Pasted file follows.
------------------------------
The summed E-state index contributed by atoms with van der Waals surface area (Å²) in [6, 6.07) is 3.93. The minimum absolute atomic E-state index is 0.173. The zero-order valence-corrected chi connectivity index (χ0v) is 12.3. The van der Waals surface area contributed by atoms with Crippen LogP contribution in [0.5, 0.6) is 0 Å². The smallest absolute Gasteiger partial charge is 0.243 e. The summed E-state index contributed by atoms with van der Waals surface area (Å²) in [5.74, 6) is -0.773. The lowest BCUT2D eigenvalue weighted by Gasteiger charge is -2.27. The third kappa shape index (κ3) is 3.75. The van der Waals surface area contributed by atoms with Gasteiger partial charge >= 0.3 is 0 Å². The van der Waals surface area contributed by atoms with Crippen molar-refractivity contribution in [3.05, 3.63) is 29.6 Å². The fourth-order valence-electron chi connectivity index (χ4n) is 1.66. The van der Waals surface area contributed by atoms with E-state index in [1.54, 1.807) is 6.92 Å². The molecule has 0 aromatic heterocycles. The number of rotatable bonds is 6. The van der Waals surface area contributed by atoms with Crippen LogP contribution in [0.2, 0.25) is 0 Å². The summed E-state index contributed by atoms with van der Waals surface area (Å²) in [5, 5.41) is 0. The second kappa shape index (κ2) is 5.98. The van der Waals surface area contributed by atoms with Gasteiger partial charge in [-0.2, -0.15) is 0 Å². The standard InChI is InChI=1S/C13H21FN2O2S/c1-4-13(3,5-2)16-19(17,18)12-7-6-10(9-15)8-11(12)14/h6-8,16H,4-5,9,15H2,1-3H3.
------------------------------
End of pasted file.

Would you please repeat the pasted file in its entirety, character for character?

The summed E-state index contributed by atoms with van der Waals surface area (Å²) in [6, 6.07) is 3.93. The minimum absolute atomic E-state index is 0.173. The zero-order valence-corrected chi connectivity index (χ0v) is 12.3. The van der Waals surface area contributed by atoms with Crippen LogP contribution in [0.5, 0.6) is 0 Å². The smallest absolute Gasteiger partial charge is 0.243 e. The summed E-state index contributed by atoms with van der Waals surface area (Å²) in [5.74, 6) is -0.773. The lowest BCUT2D eigenvalue weighted by Gasteiger charge is -2.27. The third kappa shape index (κ3) is 3.75. The van der Waals surface area contributed by atoms with Gasteiger partial charge >= 0.3 is 0 Å². The van der Waals surface area contributed by atoms with Crippen molar-refractivity contribution in [3.05, 3.63) is 29.6 Å². The fourth-order valence-electron chi connectivity index (χ4n) is 1.66. The van der Waals surface area contributed by atoms with E-state index in [1.54, 1.807) is 6.92 Å². The molecule has 0 aromatic heterocycles. The number of rotatable bonds is 6. The van der Waals surface area contributed by atoms with Crippen LogP contribution in [0.2, 0.25) is 0 Å². The summed E-state index contributed by atoms with van der Waals surface area (Å²) in [5, 5.41) is 0. The second kappa shape index (κ2) is 5.98. The van der Waals surface area contributed by atoms with Gasteiger partial charge in [-0.2, -0.15) is 0 Å². The standard InChI is InChI=1S/C13H21FN2O2S/c1-4-13(3,5-2)16-19(17,18)12-7-6-10(9-15)8-11(12)14/h6-8,16H,4-5,9,15H2,1-3H3.